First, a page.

In the photo below is my power test setup at home. Unfortunately, where my other shop is right now, I am unable to make changes like this. Here I explain what I did to get around that and make power progress!
Now that the ReactorForge is back on the bench it’s time to get it powered up!
This setup isn’t necessarily something that an inspector would like to see. So don’t think this is my recommendation for a permanent solution. I’m just sharing what I did to make my current setup work. Keep in mind the breaker should always be OFF before connecting or disconnecting wires on the quick disconnect assembly.
To hook up 240 to the ReactorForge in this shop I have to run a temporary line. I don’t want to have to remove the breaker each time I do this, so I made an enclosure that mounts in a breaker slot. The assembly houses 3 Burndy splicers (PN: AMS2BAG2R). It does a few important things, it isolates them from each other, from the breaker box, and it snaps closed to prevent the lugs from sliding out (and attacking passer buys). On the side where the wires enter the assembly from the breaker, it is closed off except for holes just big enough for them, so it’s impossible for the splicers to slide out from that side. There are also ears on the front to keep the entire assembly from sliding all the way in the breaker box.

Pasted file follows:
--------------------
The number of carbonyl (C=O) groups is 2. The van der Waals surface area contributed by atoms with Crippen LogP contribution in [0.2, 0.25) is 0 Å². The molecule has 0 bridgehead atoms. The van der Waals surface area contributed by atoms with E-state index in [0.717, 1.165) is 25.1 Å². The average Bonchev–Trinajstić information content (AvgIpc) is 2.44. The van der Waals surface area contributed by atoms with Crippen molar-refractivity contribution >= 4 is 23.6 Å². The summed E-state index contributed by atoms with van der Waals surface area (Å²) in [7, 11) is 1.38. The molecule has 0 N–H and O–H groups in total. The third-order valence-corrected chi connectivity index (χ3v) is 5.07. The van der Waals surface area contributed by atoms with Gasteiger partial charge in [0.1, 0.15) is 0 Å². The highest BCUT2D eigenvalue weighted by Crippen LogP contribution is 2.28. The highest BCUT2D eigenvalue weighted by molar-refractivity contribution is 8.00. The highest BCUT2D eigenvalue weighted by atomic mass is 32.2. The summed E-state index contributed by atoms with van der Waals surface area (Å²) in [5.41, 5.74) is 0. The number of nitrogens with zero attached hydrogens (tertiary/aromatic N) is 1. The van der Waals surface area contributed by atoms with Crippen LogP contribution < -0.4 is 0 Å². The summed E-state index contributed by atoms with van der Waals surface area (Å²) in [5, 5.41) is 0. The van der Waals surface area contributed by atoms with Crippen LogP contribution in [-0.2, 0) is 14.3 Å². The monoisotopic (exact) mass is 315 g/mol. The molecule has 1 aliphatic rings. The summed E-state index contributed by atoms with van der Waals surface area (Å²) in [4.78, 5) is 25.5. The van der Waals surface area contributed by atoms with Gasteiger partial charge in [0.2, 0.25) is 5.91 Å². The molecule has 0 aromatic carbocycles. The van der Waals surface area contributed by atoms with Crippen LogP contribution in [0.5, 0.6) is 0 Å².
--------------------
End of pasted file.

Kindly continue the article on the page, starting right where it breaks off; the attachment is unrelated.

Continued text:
I printed a quick test in PLA, made a few changes and am ready to 3D print the final version in nylon after Thanksgiving. I’m sharing all the files here in case anyone else finds it useful. Be smart, be safe.
Power progress photos:
My problem is that I do not want to open up the panel and remove the breaker and wires every time I need to remove the temp line.
So I drew a simple small enclosure to house some common splice blocks made by Burndy.
The slide lock action:
*Tip: I usualy try to make a technical drawing before I 3D print a part. It’s quick and easy in Fusion 360 and saves me wasted prints and time redrawing later. I always catch a lot more looking at the drawing with multiple views and mesurements than just looking at the drawing in the viewport.
You can view and download the CAD files over at Thingiverse – 204 Volt Quick Disconnect Splice Housing
Before putting it back on the cart I replaced the top plastic liner with 16 gauge sheet metal that I cleaned and lightly wiped down with oil. I think I’ll go back and add a lip around 3 sides with the box break to catch any falling sparks and molten beads of metal that try to escape.
Back on the cart!
And here it is with cooling set up on the new cart.
Now to move on to power. I am making a quick disconnect near the breaker box. I will need to draw and 3D print a small enclosure for the 3/8″ dual splicers. More on that progress here.